After the defeat of the armed rebellion Ghassemlou settled in Paris and joined the Iranian Council of National Resistance that was founded by his PDKI and other opposition forces: the Islamist-Marxist People's Mujahedin, the liberal-leftist National Democratic Front, the United Left of small socialist groupings, and the independent Islamist-leftist Abolhassan Bani Sadr, in October 1981.
Assassination and funerals
In 1988, after the war had ended, the Iranian government decided to meet with him. Several meetings followed in Vienna, on 28 December, 30 December and 20 January 1989. Another meeting was set up for 13 July, again in Vienna.
The Tehran delegation was as before, namely Mohammed Jafar Sahraroudi and Hadji Moustafawi, except that this time there was also a third member: Amir Mansur Bozorgian who was a bodyguard. The Kurds also had a three-man delegation: Abdul Rahman Ghassemlou, his aide Abdullah Ghaderi Azar (a member of the PDKI Central Committee) and Fadhil Rassoul, an Iraqi university professor who had acted as a mediator.
The next day, 13 July 1989, in the very room where the negotiation took place, Ghassemlou was killed by three bullets fired at very close range. His assistant Ghaderi Azar was hit by eleven bullets and Rassoul by five. Hadji Moustafawi succeeded in escaping. Mohammad Jafar Sahraroudi received minor injuries and was taken to hospital, questioned and allowed to go. Amir Mansur Bozorgian was released after 24 hours in police custody and took refuge in the Iranian Embassy.
His deputy, Sadegh Sharafkandi, succeeded Ghassemlou as secretary general until his assassination on 17 September 1992 in Mykonos restaurant in Berlin, Germany. Abdullah Ghaderi Azar and Abdul Rahman Ghassemlou were buried on July 20 in Paris at Père Lachaise Cemetery.
According to PDKI
In late November 1989 the Austrian courts issued a warrant for the arrest of the three Iranian representatives and the Austrian Government expressly accused the Iranian Government as having instigated the attack on Abdul Rahman Ghassemlou and the two other Kurds.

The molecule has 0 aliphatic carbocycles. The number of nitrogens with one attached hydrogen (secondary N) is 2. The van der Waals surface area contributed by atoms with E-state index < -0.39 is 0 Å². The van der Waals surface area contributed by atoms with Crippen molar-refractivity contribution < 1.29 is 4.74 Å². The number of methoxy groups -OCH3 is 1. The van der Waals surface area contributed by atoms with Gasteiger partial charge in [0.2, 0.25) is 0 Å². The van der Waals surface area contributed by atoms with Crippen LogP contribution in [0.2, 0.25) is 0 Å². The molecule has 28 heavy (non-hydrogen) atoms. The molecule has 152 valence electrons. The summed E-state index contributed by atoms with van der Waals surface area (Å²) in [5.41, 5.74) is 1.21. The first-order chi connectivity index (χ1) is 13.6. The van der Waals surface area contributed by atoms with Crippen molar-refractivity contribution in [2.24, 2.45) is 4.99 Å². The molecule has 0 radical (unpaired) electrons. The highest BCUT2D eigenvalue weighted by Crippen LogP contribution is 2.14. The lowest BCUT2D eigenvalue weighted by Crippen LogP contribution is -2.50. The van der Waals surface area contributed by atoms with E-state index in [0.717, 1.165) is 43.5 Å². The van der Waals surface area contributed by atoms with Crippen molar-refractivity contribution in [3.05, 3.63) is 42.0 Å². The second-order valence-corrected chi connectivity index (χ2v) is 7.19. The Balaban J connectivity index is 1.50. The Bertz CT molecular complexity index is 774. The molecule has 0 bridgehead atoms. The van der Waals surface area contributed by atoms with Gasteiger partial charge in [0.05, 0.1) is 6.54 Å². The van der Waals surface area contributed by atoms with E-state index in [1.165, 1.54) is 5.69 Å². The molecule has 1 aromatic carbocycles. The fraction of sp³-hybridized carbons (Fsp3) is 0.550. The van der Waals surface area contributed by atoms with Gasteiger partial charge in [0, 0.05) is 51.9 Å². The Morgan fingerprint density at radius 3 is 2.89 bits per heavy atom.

The three Iranian representatives in the negotiations with the Kurdish leaders returned to Iran freely. One of them had never been in custody, one was escorted by Austrian police to the Vienna airport nine days after the assassination, and the third, after one night of arrest, spent a few months in the Iranian embassy in Vienna before he disappeared from Austria. One of the suspects was Mohamed Magaby, whom the Kurdish protesters in Vienna requested to be arrested and be put under travel ban. Warrants for their arrest were not issued until November 1989. The warrants have never been executed. Unlike the German Mykonos trial for the assassination of Ghassemlou's successor Sadegh Sharafkandi in Berlin, the assassination in Vienna was never clarified by any court. The Mykonos verdict of April 1st, 1997 put the responsibility on the Iranian government of the time for the murders in Berlin and in Vienna.[not in citation given]
- "Dr Abdul Rahman Ghassemlou". Sara Distribution. Retrieved 1 February 2013.
- Carol Prunhuber (26 May 2010). "I wrote the book to denounce the assassination by the Iranian regime and the complicity of the Austrian authorities". London, House of Lords. London, House of Lords. Retrieved 1 February 2013.
- Prunhuber, Carol (2010). The Passion and Death of Rahman the Kurd: Dreaming Kurdistan. iUniverse. ISBN 9781440178160. Retrieved 1 February 2013.
- Sreberny-Mohammadi, Annabelle; Ali Mohammadi (January 1987). "Post-Revolutionary Iranian Exiles: A Study in Impotence". Third World Quarterly 9 (1): 108–129. doi:10.1080/01436598708419964.
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- Roya Hakakian (4 October 2007). "The End of the Dispensable Iranian". Spiegel Online International. Retrieved 1 January 2012.